Paul wasn’t just an average Joe.  He had a privileged status in Jewish society as a Pharisee and before deciding to follow Jesus, he used that status.  He also used his position when became a disciple.  In addition to being a Jewish Pharisee, Paul was a citizen of the Roman Empire.  And in the book of Acts, when he gets arrested on false charges, he uses his citizenship in order to appeal to the Emperor.  He does this in order to preach salvation in Jesus in the capital – Rome itself.
Paul exhibited an extraordinary intellect.  He was adept in using earthly systems in Israel, Greece, and Rome for the Heavenly goal of helping people come to faith in Jesus. 
Yet as we read, he tells the Philippian believers as well as future readers of the leader, people like you and me, “our citizenship is in Heaven.”  When he returns, he transforms each of us so that we conform to his glory.  What exactly does that mean?  It means after death, our bodies are resurrected as Jesus’ body was.  It means at his return – the Second Coming – he calls us to Himself and live in loving fellowship with God and with one another forever.
The most important effect of that promise of eternal love and fellowship with God is the way it forms how we live today, in the here and now as we await Jesus’ return.  Anticipating the final act of salvation and paying attention to the way God speaks to our hearts, we begin practicing the loving fellowship of Heaven in our lives on earth.  Because we know God is real and is present, we forgive instead of holding grudges.  Because we feel the touch of the Holy Spirit, we are motivated by love, not by selfish desire. 
Paul contrasts citizens of Heaven, followers of Jesus, with those he calls enemies of the cross.  He has certain Christian-persecutors in mind, but we can extend his definition to anyone who is apart from God and has no relationship with Jesus and has not receive forgiveness of sin.  Paul writes that their end is their destruction and their God is their belly.  People apart from God are driven by what satisfies them in life.  Followers of Jesus are convinced that God knows better how to fulfill than we do.  We trust that God’s grace is what we need more than anything else.  This is why Jesus says we “die to self.”  We know God will give life, so we give ourselves to God.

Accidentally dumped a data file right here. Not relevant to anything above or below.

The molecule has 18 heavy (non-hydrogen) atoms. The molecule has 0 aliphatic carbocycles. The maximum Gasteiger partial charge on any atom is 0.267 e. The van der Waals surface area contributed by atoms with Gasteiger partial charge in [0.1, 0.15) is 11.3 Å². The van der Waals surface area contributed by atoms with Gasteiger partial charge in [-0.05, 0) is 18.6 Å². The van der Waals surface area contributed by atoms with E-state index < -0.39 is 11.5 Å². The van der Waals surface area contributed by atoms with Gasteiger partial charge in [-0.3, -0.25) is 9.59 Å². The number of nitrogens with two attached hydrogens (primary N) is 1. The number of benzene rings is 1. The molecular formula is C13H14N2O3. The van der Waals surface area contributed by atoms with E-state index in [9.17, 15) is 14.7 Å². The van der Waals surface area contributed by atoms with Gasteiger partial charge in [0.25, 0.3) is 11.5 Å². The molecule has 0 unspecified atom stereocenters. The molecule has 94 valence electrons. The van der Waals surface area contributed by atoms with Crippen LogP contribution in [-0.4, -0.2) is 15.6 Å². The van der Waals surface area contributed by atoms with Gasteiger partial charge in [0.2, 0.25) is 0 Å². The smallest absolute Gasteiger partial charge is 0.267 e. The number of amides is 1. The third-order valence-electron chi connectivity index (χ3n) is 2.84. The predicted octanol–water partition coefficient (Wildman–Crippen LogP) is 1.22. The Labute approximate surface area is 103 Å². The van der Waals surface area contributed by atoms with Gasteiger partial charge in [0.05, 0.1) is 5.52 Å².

Paul was so convinced of this that he writes in Philippians 1:21,
21 For to me, living is Christ and dying is gain. 22 If I am to live in the flesh, that means fruitful labor for me; and I do not know which I prefer. 23 I am hard pressed between the two: my desire is to depart and be with Christ, for that is far better; 24 but to remain in the flesh is more necessary for you. 25 Since I am convinced of this, I know that I will remain and continue with all of you for your progress and joy in faith, 26 so that I may share abundantly in your boasting in Christ Jesus when I come to you again.

Paul was so acutely aware of the blessings of Heaven, he considered himself a citizen there – not here on earth – and he wanted to depart from here in order to be there.  That was his honest desire.  But that God-awareness also made it crystal clear to Paul what his calling was.  God wanted Paul to plant churches, help people become Christians, and build up the way of Christ in the Roman Empire.  Because he knew of another world, the Heavenly realm, and because his certainty of the reality and goodness of God was unshakable, he devoted his life to establishing communities of love on earth.
When we inhabit two worlds, we always have hope because we know God is with us, because we know are part of a greater community, and because we know our future is resurrection.
When we inhabit two worlds, we try to do as much good here as we can because we have been and are being transformed into the image of Christ who is the supreme example of perfect compassion, complete forgiveness and mercy, and total love. 
If you are unaware of two world and your life is spent only this one, which is snowy in North Carolina today, I pray that you would come to know Jesus as your Savior.  Ask God to come into your heart, forgive your sins, and open your mind to His presence and love.  When the snow clear, drive to a church and meet the people there.  Find out what they are all about and what it means to have life in Christ.
If you are aware of two worlds – Heaven and Earth – I pray that today your citizenship in the Heavenly world will form how you live in the earthly one.  Let Christ speak in you.  Be a person of compassion.  Be patient with the world around you.  The world is fallen and is falling away from God.  We in the church are his agents.  Through us He speaks his promise of salvation and redemption.  If you know of the Heavenly realm, let your life speak.  Maybe someone you know is hurting and the healing will begin when they meet Jesus in you.

Thanks for listening everyone.  Wherever you are, I pray you feel God’s blessing today.